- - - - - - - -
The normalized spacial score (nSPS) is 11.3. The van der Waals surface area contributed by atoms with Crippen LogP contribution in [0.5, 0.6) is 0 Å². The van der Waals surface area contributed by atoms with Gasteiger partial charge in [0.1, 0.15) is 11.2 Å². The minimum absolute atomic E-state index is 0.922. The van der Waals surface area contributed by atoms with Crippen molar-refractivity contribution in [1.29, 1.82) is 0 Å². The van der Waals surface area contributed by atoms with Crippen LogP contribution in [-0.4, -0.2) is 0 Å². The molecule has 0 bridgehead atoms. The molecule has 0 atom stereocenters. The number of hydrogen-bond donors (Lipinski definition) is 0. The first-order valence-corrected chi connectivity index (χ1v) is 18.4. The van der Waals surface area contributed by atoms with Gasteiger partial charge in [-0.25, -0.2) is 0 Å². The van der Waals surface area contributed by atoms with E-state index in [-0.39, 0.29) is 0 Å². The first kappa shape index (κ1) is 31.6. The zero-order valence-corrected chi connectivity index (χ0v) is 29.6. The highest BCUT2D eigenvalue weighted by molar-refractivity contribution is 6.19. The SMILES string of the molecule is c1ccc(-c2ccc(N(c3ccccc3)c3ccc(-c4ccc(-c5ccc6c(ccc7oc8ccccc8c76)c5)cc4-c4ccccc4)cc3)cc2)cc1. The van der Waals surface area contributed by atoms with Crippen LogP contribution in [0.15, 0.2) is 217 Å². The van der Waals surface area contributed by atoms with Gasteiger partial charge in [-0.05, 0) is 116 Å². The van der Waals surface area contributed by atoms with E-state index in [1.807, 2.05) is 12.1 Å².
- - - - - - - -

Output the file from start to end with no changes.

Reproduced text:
The normalized spacial score (nSPS) is 11.3. The van der Waals surface area contributed by atoms with Crippen LogP contribution in [0.5, 0.6) is 0 Å². The van der Waals surface area contributed by atoms with Gasteiger partial charge in [0.1, 0.15) is 11.2 Å². The minimum absolute atomic E-state index is 0.922. The van der Waals surface area contributed by atoms with Crippen molar-refractivity contribution in [1.29, 1.82) is 0 Å². The van der Waals surface area contributed by atoms with Crippen LogP contribution in [-0.4, -0.2) is 0 Å². The molecule has 0 bridgehead atoms. The molecule has 0 atom stereocenters. The number of hydrogen-bond donors (Lipinski definition) is 0. The first-order valence-corrected chi connectivity index (χ1v) is 18.4. The van der Waals surface area contributed by atoms with Gasteiger partial charge in [-0.25, -0.2) is 0 Å². The van der Waals surface area contributed by atoms with E-state index in [-0.39, 0.29) is 0 Å². The first kappa shape index (κ1) is 31.6. The zero-order valence-corrected chi connectivity index (χ0v) is 29.6. The highest BCUT2D eigenvalue weighted by molar-refractivity contribution is 6.19. The SMILES string of the molecule is c1ccc(-c2ccc(N(c3ccccc3)c3ccc(-c4ccc(-c5ccc6c(ccc7oc8ccccc8c76)c5)cc4-c4ccccc4)cc3)cc2)cc1. The van der Waals surface area contributed by atoms with Crippen LogP contribution in [0.15, 0.2) is 217 Å². The van der Waals surface area contributed by atoms with Gasteiger partial charge in [-0.05, 0) is 116 Å². The van der Waals surface area contributed by atoms with E-state index in [1.807, 2.05) is 12.1 Å².